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This book is a meditation on and attempt to understand suicidal violence in the immediate context of its most recent political surge—the decade between 2001 and 2011, from the suicidal mission of Muhammad Atta and his band in the United States to the suicide of Mohamed Bouazizi in 2010 in Tunisia. After the former a devastating military strike and occupation of two Muslim countries commenced, and after the latter a massive transnational democratic uprising ensured. Suicidal violence is neither specific to Islam nor peculiar to our time, but the suicidal violence we witness today is of an entirely different disposition because the bodies on which it is perpetrated (both of the assailant and of the assailed) are no longer the human body of our belated Enlightenment assumption. What we are witnessing is in fact the contour of a posthuman body. The posthuman body, as Dabashi here proposes, is the body of a contingent and contextual being, and as such an object of disposable knowledge, while the human body that it has superseded was corporeally integral, autonomous, rational, indispensable, and above all the site of a knowing subject.
Review“Passionate, courageous and compelling in every chapter, Corpus Anarchicum draws on an exceptional range of texts, from the Qur’anic to the cinematic, to trace the configurations of suicidal violence as a mode of political protest against the combined horror of the postmodern imperium and local tyrannies that has given rise to it. Rigorous in his analysis, but never indifferent to the suffering of the victims, Hamid Dabashi marries righteous indignation with profound reflections on the making of the ‘posthuman’ body, breaking entirely new ground in our understanding of suicidal violence in some of its most unsettling manifestations today.”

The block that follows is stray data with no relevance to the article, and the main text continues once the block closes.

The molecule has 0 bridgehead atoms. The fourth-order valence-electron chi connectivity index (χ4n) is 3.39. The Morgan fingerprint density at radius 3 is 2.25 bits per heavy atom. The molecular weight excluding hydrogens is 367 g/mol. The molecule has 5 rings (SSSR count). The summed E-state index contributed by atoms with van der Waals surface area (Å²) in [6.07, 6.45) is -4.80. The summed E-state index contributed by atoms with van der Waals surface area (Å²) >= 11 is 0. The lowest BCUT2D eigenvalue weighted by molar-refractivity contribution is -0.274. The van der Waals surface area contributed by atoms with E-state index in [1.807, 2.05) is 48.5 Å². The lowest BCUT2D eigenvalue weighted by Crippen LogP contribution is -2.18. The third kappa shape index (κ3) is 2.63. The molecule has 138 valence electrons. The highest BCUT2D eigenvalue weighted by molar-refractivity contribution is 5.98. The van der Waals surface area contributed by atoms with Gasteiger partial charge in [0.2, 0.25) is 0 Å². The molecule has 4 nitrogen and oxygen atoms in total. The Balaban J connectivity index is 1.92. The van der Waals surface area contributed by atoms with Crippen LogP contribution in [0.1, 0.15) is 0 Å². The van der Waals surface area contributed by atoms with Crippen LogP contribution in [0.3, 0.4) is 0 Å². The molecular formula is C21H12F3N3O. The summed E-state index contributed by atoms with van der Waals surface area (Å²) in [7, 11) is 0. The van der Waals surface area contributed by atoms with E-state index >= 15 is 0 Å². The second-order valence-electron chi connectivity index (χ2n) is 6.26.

—Alamin Mazrui, professor, Department of African, Middle Eastern and South Asian Languages and Literatures, Rutgers University”This exciting new volume is a remarkable meditation on suicidal violence and the fragility of the human body, incited by the experience of 9/11 and its violent aftermath, as well as by the popular uprisings following Bouazizi’s immolation. Dabashi seeks to explain suicide as a political expression/military instrument, and explores with considerable originality the meanings of that violence in our contemporary world. The result is a provocative contribution to the rethinking of our present.”
—Talal Asad, Department of Anthropology, City University of New York”Dabashi synthesizes his encyclopedic knowledge of sociology, philosophy, theology, political theory, literary and film criticism, and semiotics, as well as his perceptive analyses of historical and current events, to provide a novel interpretation of the body as the site of the political. This work is a major contribution to scholarly thinking—one that will be a new benchmark for which scholars working in related fields ought to strive.”
—Lucian Stone, assistant professor of Philosophy and Religion, University of North Dakota
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